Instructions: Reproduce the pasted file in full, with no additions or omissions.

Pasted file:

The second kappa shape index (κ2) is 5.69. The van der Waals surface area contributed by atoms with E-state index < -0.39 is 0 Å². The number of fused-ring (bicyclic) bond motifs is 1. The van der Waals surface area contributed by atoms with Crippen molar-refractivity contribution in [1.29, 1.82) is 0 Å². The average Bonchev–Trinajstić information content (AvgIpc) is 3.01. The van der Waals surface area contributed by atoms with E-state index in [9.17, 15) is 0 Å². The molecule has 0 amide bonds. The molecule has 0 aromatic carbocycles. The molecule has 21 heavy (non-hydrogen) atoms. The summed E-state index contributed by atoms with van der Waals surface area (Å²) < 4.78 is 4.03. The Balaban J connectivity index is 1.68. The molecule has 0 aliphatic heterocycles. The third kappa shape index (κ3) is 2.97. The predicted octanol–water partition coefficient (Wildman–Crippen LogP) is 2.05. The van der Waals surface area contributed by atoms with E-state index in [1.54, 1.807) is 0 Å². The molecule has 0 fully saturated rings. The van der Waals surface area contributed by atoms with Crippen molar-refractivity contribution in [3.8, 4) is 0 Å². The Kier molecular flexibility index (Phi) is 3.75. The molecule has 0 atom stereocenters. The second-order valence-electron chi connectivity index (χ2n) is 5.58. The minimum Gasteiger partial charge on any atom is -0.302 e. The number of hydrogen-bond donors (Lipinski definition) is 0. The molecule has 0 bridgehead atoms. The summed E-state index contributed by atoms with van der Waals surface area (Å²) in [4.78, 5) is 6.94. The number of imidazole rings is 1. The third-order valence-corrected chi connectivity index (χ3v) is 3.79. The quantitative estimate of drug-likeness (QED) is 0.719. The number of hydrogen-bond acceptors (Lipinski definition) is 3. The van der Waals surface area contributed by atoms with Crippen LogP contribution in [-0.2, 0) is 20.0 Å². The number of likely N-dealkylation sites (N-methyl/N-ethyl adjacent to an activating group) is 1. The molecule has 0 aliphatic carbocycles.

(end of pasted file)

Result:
The second kappa shape index (κ2) is 5.69. The van der Waals surface area contributed by atoms with E-state index < -0.39 is 0 Å². The number of fused-ring (bicyclic) bond motifs is 1. The van der Waals surface area contributed by atoms with Crippen molar-refractivity contribution in [1.29, 1.82) is 0 Å². The average Bonchev–Trinajstić information content (AvgIpc) is 3.01. The van der Waals surface area contributed by atoms with E-state index in [9.17, 15) is 0 Å². The molecule has 0 amide bonds. The molecule has 0 aromatic carbocycles. The molecule has 21 heavy (non-hydrogen) atoms. The summed E-state index contributed by atoms with van der Waals surface area (Å²) < 4.78 is 4.03. The Balaban J connectivity index is 1.68. The molecule has 0 aliphatic heterocycles. The third kappa shape index (κ3) is 2.97. The predicted octanol–water partition coefficient (Wildman–Crippen LogP) is 2.05. The van der Waals surface area contributed by atoms with E-state index in [1.54, 1.807) is 0 Å². The molecule has 0 fully saturated rings. The van der Waals surface area contributed by atoms with Crippen molar-refractivity contribution in [3.8, 4) is 0 Å². The Kier molecular flexibility index (Phi) is 3.75. The molecule has 0 atom stereocenters. The second-order valence-electron chi connectivity index (χ2n) is 5.58. The minimum Gasteiger partial charge on any atom is -0.302 e. The number of hydrogen-bond donors (Lipinski definition) is 0. The molecule has 0 bridgehead atoms. The summed E-state index contributed by atoms with van der Waals surface area (Å²) in [4.78, 5) is 6.94. The number of imidazole rings is 1. The third-order valence-corrected chi connectivity index (χ3v) is 3.79. The quantitative estimate of drug-likeness (QED) is 0.719. The number of hydrogen-bond acceptors (Lipinski definition) is 3. The van der Waals surface area contributed by atoms with Crippen LogP contribution in [-0.2, 0) is 20.0 Å². The number of likely N-dealkylation sites (N-methyl/N-ethyl adjacent to an activating group) is 1. The molecule has 0 aliphatic carbocycles.